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Hyundai’s World Rally Champion (WRC) program will accelerate the Korean brand’s roll-out of high-performance variants of its cars and improve dynamic ability across the range, according to Australian WRC driver Chris Atkinson.

Atkinson, who drove for the Subaru WRC team from 2004-2008, joined the Australian media at last week’s Monte Carlo rally in Monaco, where he is part of Hyundai’s rally program and a Hyundai Australia ambassador.

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Atkinson has been helping the Korean company’s rally development program in 2013 and will take the driver’s seat for Rally Australia in September this year, while also appearing as part of the Hyundai crew for other stages.

Speaking with CarAdvice in Monaco, Atkinson said Hyundai’s ever-improving range of cars created a “natural progression to go into motorsport”, adding that WRC was a great platform to showcase a brand.

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“I think the key to WRC is the closeness to the cars. You look at Formula One and as much as it’s a brand presence, I think WRC gives something [else] as you have a similar car on the road. If you want to show performance potential, WRC is an awesome platform.”

He admitted that his former team, Subaru, sold a lot of cars (such as the WRX and its STI sibling) based on its rally credentials – success Hyundai is aiming to replicate as it develops more sports cars.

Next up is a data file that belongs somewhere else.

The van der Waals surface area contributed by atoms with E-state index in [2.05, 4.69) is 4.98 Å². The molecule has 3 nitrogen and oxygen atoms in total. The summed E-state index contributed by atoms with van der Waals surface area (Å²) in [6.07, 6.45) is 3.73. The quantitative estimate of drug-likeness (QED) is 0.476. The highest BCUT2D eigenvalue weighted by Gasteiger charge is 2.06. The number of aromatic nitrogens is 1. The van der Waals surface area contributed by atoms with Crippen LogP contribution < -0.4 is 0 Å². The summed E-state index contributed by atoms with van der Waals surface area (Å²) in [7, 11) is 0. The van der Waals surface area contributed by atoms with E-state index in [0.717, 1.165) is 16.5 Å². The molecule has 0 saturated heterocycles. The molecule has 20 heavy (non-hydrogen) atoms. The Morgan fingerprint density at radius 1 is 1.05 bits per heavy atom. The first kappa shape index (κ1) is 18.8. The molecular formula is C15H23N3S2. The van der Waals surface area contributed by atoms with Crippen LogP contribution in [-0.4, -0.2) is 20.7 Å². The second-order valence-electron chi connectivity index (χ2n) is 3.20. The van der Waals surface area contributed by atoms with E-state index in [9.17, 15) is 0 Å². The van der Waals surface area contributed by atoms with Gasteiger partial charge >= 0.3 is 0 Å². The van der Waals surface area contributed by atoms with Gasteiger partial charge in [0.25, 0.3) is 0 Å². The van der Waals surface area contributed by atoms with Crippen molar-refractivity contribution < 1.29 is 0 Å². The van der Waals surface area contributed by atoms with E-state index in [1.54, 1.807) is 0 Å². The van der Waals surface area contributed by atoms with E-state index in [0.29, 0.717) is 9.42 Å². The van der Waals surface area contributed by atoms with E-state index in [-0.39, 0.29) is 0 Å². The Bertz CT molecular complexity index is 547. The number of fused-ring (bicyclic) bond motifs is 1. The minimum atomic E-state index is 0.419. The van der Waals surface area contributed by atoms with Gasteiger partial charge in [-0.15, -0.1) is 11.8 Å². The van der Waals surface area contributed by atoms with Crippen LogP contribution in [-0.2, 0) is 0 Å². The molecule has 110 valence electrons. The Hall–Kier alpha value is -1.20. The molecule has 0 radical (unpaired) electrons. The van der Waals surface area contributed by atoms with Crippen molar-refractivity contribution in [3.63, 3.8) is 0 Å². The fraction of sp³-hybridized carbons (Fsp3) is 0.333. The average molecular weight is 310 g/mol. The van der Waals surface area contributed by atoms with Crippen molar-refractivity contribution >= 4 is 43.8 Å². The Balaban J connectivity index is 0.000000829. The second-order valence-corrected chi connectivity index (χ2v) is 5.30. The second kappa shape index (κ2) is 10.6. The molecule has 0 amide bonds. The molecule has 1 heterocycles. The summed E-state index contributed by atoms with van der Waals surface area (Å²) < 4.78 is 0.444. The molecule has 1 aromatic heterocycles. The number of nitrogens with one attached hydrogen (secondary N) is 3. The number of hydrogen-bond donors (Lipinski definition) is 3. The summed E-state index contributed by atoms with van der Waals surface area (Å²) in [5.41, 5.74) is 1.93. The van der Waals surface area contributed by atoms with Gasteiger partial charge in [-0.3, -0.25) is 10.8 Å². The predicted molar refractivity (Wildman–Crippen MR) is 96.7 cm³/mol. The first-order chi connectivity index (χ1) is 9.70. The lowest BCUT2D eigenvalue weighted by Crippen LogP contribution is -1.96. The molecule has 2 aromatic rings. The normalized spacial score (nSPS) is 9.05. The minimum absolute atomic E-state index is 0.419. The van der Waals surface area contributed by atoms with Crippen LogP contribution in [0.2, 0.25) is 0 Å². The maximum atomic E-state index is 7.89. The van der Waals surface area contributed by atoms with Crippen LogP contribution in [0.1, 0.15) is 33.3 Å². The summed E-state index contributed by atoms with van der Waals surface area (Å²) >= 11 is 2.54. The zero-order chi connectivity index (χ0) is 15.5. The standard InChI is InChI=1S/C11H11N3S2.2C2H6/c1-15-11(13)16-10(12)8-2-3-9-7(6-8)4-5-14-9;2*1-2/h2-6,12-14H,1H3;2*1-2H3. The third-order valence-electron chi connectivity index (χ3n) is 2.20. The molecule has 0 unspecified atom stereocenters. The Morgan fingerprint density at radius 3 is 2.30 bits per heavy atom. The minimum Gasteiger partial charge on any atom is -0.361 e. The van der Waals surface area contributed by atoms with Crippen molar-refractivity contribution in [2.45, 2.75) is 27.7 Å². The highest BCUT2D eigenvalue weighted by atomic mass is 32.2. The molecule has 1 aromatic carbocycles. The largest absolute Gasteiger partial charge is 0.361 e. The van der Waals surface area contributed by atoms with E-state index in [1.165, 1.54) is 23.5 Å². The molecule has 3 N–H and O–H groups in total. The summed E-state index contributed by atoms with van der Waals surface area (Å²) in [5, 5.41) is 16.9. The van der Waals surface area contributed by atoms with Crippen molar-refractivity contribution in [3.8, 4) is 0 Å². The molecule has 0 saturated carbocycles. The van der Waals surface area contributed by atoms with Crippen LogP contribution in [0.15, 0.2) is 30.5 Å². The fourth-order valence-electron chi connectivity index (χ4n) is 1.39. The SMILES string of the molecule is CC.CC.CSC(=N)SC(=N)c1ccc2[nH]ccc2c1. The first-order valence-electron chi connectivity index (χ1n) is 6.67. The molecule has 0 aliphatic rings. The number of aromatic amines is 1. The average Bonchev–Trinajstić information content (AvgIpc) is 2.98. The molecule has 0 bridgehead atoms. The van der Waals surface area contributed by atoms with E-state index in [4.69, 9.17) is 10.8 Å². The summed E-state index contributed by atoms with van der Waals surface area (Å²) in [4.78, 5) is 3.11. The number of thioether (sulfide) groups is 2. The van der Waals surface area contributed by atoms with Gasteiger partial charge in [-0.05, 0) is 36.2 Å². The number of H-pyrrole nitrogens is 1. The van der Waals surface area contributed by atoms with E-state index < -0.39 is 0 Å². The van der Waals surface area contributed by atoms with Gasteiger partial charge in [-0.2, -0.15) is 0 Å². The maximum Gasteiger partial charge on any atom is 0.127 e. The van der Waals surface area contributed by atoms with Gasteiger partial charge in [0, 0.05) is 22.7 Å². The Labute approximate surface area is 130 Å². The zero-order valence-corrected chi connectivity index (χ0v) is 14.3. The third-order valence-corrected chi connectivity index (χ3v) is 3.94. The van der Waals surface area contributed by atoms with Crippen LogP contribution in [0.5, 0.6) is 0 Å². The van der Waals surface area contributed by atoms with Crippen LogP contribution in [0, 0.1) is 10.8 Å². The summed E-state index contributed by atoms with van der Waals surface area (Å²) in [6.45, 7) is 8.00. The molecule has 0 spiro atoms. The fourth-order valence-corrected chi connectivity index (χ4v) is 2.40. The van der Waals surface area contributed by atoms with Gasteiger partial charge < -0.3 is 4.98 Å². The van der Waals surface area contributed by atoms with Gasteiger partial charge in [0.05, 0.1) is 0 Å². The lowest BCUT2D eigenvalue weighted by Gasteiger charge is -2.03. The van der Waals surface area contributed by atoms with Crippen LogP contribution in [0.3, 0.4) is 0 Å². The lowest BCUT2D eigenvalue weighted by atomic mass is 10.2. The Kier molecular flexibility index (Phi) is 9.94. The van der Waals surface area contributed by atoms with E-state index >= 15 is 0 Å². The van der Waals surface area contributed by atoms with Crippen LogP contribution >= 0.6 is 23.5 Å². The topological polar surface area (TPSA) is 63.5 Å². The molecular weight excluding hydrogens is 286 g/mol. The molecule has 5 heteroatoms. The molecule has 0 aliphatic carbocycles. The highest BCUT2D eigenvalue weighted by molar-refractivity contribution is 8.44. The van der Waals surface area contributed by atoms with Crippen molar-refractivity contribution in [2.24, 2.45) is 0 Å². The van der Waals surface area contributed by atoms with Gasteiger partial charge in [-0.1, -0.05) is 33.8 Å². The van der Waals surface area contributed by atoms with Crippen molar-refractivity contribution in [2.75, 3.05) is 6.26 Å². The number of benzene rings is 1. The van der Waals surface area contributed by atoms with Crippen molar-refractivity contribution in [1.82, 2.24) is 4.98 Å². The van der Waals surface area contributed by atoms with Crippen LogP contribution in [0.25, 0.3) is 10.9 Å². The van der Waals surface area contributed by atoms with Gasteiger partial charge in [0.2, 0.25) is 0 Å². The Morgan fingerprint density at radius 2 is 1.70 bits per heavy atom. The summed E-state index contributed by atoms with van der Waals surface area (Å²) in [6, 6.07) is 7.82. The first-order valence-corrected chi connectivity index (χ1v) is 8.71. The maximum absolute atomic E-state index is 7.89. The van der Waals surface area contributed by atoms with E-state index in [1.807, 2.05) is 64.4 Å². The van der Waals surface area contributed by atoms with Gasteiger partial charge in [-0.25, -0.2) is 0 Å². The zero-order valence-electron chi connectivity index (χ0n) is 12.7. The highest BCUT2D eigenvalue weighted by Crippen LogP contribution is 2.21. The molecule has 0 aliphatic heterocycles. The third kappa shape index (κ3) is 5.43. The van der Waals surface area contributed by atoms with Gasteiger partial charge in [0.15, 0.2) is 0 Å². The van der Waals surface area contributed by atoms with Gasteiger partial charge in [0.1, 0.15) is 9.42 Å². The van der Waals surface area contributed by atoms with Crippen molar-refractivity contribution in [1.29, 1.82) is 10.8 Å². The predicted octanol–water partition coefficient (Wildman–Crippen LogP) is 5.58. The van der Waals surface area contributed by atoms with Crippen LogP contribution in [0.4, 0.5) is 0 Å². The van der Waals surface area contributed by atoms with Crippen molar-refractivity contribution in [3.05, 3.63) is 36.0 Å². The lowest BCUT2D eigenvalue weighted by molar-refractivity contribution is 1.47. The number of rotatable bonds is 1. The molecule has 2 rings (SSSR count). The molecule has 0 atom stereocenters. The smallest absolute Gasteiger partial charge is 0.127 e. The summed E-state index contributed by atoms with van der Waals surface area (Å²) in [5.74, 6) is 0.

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He also insisted that Subaru’s rally involvement helped strengthen its safety credentials, which led to increased sales of other models that weren’t directly linked to the company’s rally program.

Hyundai expects to spend the 2014 WRC season learning and testing its i20 WRC racing cars, aiming for a championship-contending season in 2015.

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The Korean brand recently announced plans for its ‘N’ brand of cars – a performance division that will act in the same way as Nismo to Nissan’s Nismo and Subaru’s STI.

CarAdvice suspects it’s only a matter of time before Hyundai starts to bring out serious performance cars to leverage its rally involvement. Atkinson tends to agree.

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“I think it gives them that pinnacle to aim for. You’ve seen the N brand being created, that’s going to lead to performance cars down the track. I don’t know whether one day they will come out with an AWD car. If you look at WRC and what’s happening, that’s a potential way forward.”

Hyundai Australia has used Chris Atkinson’s experience to perform local tuning for the i30 SR, and there’s a chance the Hyundai Genesis will get the same treatment.




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